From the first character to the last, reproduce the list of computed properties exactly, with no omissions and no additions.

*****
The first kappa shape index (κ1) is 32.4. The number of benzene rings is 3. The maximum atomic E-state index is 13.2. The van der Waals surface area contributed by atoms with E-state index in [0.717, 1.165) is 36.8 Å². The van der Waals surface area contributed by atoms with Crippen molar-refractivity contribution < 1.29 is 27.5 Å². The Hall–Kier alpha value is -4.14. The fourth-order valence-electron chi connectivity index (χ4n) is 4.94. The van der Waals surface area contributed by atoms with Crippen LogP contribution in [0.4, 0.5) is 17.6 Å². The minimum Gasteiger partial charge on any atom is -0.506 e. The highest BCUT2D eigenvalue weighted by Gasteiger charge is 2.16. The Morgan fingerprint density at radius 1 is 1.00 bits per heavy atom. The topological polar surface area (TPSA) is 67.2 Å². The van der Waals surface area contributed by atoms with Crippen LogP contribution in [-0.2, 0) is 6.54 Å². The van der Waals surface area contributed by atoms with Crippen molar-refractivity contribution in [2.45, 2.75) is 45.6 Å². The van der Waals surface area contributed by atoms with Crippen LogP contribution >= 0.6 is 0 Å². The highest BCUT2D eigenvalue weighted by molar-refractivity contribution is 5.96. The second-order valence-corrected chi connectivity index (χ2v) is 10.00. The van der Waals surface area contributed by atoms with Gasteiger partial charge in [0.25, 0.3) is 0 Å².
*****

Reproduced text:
The first kappa shape index (κ1) is 32.4. The number of benzene rings is 3. The maximum atomic E-state index is 13.2. The van der Waals surface area contributed by atoms with E-state index in [0.717, 1.165) is 36.8 Å². The van der Waals surface area contributed by atoms with Crippen molar-refractivity contribution < 1.29 is 27.5 Å². The Hall–Kier alpha value is -4.14. The fourth-order valence-electron chi connectivity index (χ4n) is 4.94. The van der Waals surface area contributed by atoms with Crippen LogP contribution in [0.4, 0.5) is 17.6 Å². The minimum Gasteiger partial charge on any atom is -0.506 e. The highest BCUT2D eigenvalue weighted by Gasteiger charge is 2.16. The Morgan fingerprint density at radius 1 is 1.00 bits per heavy atom. The topological polar surface area (TPSA) is 67.2 Å². The van der Waals surface area contributed by atoms with Crippen LogP contribution in [-0.2, 0) is 6.54 Å². The van der Waals surface area contributed by atoms with Crippen molar-refractivity contribution in [2.45, 2.75) is 45.6 Å². The van der Waals surface area contributed by atoms with Crippen LogP contribution >= 0.6 is 0 Å². The highest BCUT2D eigenvalue weighted by molar-refractivity contribution is 5.96. The second-order valence-corrected chi connectivity index (χ2v) is 10.00. The van der Waals surface area contributed by atoms with Gasteiger partial charge in [0.25, 0.3) is 0 Å².